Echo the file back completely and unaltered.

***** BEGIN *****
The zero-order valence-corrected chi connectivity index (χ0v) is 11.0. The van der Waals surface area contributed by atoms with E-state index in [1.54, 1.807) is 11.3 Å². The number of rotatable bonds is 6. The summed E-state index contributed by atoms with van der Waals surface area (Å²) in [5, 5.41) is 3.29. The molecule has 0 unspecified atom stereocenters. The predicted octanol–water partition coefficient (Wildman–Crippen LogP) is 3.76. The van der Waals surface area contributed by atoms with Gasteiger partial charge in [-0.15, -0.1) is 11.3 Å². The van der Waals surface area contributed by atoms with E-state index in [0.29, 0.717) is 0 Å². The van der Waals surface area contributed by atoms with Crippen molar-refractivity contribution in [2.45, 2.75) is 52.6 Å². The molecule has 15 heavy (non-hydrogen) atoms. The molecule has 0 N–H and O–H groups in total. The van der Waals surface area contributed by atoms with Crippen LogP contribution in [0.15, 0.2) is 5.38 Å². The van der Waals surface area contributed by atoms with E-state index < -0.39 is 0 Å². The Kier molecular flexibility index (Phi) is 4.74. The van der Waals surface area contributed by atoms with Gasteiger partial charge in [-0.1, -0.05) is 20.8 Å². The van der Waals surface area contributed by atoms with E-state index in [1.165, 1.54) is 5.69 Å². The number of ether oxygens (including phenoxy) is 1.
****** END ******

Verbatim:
The zero-order valence-corrected chi connectivity index (χ0v) is 11.0. The van der Waals surface area contributed by atoms with E-state index in [1.54, 1.807) is 11.3 Å². The number of rotatable bonds is 6. The summed E-state index contributed by atoms with van der Waals surface area (Å²) in [5, 5.41) is 3.29. The molecule has 0 unspecified atom stereocenters. The predicted octanol–water partition coefficient (Wildman–Crippen LogP) is 3.76. The van der Waals surface area contributed by atoms with Gasteiger partial charge in [-0.15, -0.1) is 11.3 Å². The van der Waals surface area contributed by atoms with E-state index in [0.29, 0.717) is 0 Å². The van der Waals surface area contributed by atoms with Crippen molar-refractivity contribution in [2.45, 2.75) is 52.6 Å². The molecule has 15 heavy (non-hydrogen) atoms. The molecule has 0 N–H and O–H groups in total. The van der Waals surface area contributed by atoms with Crippen LogP contribution in [0.15, 0.2) is 5.38 Å². The van der Waals surface area contributed by atoms with E-state index < -0.39 is 0 Å². The Kier molecular flexibility index (Phi) is 4.74. The van der Waals surface area contributed by atoms with Gasteiger partial charge in [-0.1, -0.05) is 20.8 Å². The van der Waals surface area contributed by atoms with E-state index in [1.165, 1.54) is 5.69 Å². The number of ether oxygens (including phenoxy) is 1.